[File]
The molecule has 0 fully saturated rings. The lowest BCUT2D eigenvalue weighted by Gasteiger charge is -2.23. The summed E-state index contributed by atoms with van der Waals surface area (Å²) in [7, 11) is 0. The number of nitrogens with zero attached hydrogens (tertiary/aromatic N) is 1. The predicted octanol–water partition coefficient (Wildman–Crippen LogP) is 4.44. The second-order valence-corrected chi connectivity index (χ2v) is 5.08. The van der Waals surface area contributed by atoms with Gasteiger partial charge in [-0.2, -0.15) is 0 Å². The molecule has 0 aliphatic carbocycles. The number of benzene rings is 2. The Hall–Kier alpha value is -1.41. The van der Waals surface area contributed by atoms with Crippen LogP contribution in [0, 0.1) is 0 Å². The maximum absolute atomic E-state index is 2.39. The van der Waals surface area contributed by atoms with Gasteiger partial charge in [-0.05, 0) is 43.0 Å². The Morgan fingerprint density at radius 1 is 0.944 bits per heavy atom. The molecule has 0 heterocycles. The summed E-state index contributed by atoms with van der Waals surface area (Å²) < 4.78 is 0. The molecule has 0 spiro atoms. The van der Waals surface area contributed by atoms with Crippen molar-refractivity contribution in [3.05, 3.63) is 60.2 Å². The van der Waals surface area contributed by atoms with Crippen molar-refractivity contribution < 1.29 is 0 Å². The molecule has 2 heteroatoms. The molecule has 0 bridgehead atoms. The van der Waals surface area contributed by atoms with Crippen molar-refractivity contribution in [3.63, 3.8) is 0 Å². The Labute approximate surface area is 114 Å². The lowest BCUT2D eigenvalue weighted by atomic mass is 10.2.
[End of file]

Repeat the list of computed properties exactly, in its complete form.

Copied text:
The molecule has 0 fully saturated rings. The lowest BCUT2D eigenvalue weighted by Gasteiger charge is -2.23. The summed E-state index contributed by atoms with van der Waals surface area (Å²) in [7, 11) is 0. The number of nitrogens with zero attached hydrogens (tertiary/aromatic N) is 1. The predicted octanol–water partition coefficient (Wildman–Crippen LogP) is 4.44. The second-order valence-corrected chi connectivity index (χ2v) is 5.08. The van der Waals surface area contributed by atoms with Gasteiger partial charge in [-0.2, -0.15) is 0 Å². The molecule has 0 aliphatic carbocycles. The number of benzene rings is 2. The Hall–Kier alpha value is -1.41. The van der Waals surface area contributed by atoms with Crippen LogP contribution in [0, 0.1) is 0 Å². The maximum absolute atomic E-state index is 2.39. The van der Waals surface area contributed by atoms with Gasteiger partial charge in [-0.05, 0) is 43.0 Å². The Morgan fingerprint density at radius 1 is 0.944 bits per heavy atom. The molecule has 0 heterocycles. The summed E-state index contributed by atoms with van der Waals surface area (Å²) < 4.78 is 0. The molecule has 0 spiro atoms. The van der Waals surface area contributed by atoms with Crippen molar-refractivity contribution in [3.05, 3.63) is 60.2 Å². The van der Waals surface area contributed by atoms with Crippen molar-refractivity contribution < 1.29 is 0 Å². The molecule has 2 heteroatoms. The molecule has 0 bridgehead atoms. The van der Waals surface area contributed by atoms with Crippen molar-refractivity contribution in [3.63, 3.8) is 0 Å². The Labute approximate surface area is 114 Å². The lowest BCUT2D eigenvalue weighted by atomic mass is 10.2.